Identification of mineral modulation sequences within the nacre-associated oyster shell protein, n16

I. Won Kim, Elaine DiMasi, John Spencer Evans

    Research output: Contribution to journalArticlepeer-review

    Abstract

    Nature's use of proteins to direct and control the synthesis of inorganic solids represents an important paradigm for bioinspired materials synthesis. However, the mechanism by which polypeptides direct inorganic synthesis, particularly with regard to selective formation of crystals polymorphs, remains unknown. An important step in understanding polypeptide-directed inorganic synthesis is the identification of sequence regions in biomineralization proteins that can affect crystal growth. In this report, we identify that the 30 AA N- and C-terminal sequence regions (n16-N and n16-C, respectively) of the oyster shell aragonite-associated protein, n16, exhibit control over the morphology of calcium carbonate crystals grown in geologic calcite overgrowth assays and polyimide (Kevlar)-based assays. Here, we find that calcium carbonate crystals, which grow in the presence of model peptides representing the n16-N and n16-C sequences, adopt dendritic or circular overgrowth in geological calcite overgrowth assays and "staircase" structures in Kevlar-based assays, as compared to negative controls and to parallel assays conducted in the presence of AP24-1, the 30 AA N-terminal sequence region of the nacre-associated protein, AP24, which interrupts step edge growth. Synchrotron X-ray diffraction studies reveal that the crystals grown in the presence of n16-N are calcite. Circular dichroism spectrometry studies of n16-N and n16-C model peptides reveal qualitatively similar solution state conformations that consist of either random coil in equilibrium with other secondary structures (e.g., β-strand, turn, loop, polyproline type II) or, at higher concentrations, a β-strand secondary structure in equilibrium with random coil. We conclude that the N- and C-terminal sequence regions of the nacre-associated n16 protein most likely play a role in n16-mediated effects on calcium carbonate crystal growth in the nacre layer.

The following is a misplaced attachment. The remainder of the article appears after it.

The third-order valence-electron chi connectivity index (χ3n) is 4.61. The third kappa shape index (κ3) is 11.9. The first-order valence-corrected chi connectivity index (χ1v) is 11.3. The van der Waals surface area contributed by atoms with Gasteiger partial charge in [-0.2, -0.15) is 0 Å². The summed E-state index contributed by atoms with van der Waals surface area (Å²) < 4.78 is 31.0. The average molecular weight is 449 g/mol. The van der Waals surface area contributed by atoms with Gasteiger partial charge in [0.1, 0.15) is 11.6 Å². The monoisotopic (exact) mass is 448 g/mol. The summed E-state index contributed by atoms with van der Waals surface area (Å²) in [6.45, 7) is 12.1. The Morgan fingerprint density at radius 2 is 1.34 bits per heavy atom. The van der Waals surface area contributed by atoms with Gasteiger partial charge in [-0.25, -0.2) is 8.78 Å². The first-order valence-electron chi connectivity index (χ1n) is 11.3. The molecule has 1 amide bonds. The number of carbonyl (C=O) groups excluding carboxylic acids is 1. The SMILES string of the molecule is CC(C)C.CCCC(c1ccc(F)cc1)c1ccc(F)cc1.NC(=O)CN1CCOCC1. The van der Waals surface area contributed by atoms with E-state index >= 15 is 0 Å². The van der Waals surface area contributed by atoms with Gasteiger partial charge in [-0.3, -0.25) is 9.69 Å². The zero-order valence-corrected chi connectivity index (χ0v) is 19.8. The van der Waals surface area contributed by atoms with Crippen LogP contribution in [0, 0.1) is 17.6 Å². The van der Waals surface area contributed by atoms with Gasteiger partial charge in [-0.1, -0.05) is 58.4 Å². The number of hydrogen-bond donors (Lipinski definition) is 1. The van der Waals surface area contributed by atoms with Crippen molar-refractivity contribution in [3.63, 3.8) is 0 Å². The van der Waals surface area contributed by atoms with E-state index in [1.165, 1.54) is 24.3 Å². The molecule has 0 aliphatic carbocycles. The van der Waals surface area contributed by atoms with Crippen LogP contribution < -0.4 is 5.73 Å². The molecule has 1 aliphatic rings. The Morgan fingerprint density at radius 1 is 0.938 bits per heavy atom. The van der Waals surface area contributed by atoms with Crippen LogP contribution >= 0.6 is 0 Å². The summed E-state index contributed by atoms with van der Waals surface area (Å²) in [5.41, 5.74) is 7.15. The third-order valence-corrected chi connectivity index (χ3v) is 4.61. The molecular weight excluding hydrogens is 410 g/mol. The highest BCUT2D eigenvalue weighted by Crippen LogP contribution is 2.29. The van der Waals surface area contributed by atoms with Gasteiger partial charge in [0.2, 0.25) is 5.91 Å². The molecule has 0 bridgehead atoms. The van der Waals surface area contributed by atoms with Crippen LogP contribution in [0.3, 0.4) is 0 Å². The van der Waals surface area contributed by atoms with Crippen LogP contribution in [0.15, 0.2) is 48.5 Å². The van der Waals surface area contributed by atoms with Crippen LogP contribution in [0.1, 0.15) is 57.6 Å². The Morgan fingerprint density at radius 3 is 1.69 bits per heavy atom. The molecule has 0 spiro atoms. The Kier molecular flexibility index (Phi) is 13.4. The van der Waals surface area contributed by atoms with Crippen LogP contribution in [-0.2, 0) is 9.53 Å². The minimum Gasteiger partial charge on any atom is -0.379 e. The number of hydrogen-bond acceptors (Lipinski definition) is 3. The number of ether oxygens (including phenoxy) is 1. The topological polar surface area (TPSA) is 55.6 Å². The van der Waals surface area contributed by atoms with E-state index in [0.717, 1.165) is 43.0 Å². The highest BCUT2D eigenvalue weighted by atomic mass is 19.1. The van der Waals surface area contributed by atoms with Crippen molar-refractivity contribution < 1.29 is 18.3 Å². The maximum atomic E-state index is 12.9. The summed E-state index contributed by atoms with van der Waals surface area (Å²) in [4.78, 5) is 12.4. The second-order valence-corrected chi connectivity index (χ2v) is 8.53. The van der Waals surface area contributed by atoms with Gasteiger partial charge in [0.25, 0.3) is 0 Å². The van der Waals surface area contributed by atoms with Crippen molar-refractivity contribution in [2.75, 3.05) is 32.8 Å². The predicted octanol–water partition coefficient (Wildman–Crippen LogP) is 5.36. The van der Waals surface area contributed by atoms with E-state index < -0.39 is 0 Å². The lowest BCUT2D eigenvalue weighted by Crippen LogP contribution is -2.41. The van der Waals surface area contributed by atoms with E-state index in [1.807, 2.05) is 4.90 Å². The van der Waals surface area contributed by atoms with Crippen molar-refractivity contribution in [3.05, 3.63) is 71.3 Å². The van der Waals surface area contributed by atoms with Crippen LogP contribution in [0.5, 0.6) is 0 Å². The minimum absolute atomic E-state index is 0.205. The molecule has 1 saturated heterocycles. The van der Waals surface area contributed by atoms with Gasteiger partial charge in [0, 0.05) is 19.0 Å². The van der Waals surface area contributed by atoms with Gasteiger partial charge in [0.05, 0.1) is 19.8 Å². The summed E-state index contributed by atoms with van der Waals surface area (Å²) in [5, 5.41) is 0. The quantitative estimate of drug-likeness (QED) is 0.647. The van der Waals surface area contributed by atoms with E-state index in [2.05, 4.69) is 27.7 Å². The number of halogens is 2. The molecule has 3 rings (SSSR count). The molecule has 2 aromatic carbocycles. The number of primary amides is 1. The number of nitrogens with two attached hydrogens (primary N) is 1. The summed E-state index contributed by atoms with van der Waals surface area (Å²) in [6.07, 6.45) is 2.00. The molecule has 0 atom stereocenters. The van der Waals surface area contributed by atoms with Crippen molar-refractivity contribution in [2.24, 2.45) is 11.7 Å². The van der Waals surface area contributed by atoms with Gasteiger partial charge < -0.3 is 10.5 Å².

Original languageEnglish (US)
    Pages (from-to)1113-1118
    Number of pages6
    JournalCrystal Growth and Design
    Volume4
    Issue number6
    DOIs
    StatePublished - 2004

    ASJC Scopus subject areas

    • General Chemistry
    • General Materials Science
    • Condensed Matter Physics

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